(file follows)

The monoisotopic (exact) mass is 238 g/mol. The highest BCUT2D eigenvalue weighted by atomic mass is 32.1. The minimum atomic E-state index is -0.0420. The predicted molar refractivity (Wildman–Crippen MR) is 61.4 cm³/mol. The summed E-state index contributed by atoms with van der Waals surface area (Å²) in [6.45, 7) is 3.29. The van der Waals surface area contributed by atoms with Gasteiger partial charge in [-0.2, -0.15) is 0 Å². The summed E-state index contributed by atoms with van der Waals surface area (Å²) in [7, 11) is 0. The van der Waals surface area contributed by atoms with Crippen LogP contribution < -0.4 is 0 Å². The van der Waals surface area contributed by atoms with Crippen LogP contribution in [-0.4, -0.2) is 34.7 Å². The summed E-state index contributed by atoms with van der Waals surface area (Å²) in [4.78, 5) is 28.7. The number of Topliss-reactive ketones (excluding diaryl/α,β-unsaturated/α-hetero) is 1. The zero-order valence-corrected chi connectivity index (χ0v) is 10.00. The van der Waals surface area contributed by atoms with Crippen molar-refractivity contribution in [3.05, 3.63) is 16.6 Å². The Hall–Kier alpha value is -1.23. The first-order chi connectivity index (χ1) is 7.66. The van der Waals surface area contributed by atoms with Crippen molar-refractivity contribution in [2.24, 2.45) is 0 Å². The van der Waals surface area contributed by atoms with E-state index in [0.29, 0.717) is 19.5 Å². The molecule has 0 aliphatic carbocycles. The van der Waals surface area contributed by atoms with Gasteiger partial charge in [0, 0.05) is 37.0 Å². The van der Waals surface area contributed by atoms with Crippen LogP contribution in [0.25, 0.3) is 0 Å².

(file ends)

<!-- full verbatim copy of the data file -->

The monoisotopic (exact) mass is 238 g/mol. The highest BCUT2D eigenvalue weighted by atomic mass is 32.1. The minimum atomic E-state index is -0.0420. The predicted molar refractivity (Wildman–Crippen MR) is 61.4 cm³/mol. The summed E-state index contributed by atoms with van der Waals surface area (Å²) in [6.45, 7) is 3.29. The van der Waals surface area contributed by atoms with Gasteiger partial charge in [-0.2, -0.15) is 0 Å². The summed E-state index contributed by atoms with van der Waals surface area (Å²) in [7, 11) is 0. The van der Waals surface area contributed by atoms with Crippen LogP contribution < -0.4 is 0 Å². The van der Waals surface area contributed by atoms with Crippen LogP contribution in [-0.4, -0.2) is 34.7 Å². The summed E-state index contributed by atoms with van der Waals surface area (Å²) in [4.78, 5) is 28.7. The number of Topliss-reactive ketones (excluding diaryl/α,β-unsaturated/α-hetero) is 1. The zero-order valence-corrected chi connectivity index (χ0v) is 10.00. The van der Waals surface area contributed by atoms with Crippen molar-refractivity contribution in [3.05, 3.63) is 16.6 Å². The Hall–Kier alpha value is -1.23. The first-order chi connectivity index (χ1) is 7.66. The van der Waals surface area contributed by atoms with Crippen molar-refractivity contribution in [2.24, 2.45) is 0 Å². The van der Waals surface area contributed by atoms with E-state index in [0.29, 0.717) is 19.5 Å². The molecule has 0 aliphatic carbocycles. The van der Waals surface area contributed by atoms with Gasteiger partial charge in [0, 0.05) is 37.0 Å². The van der Waals surface area contributed by atoms with Crippen LogP contribution in [0.25, 0.3) is 0 Å².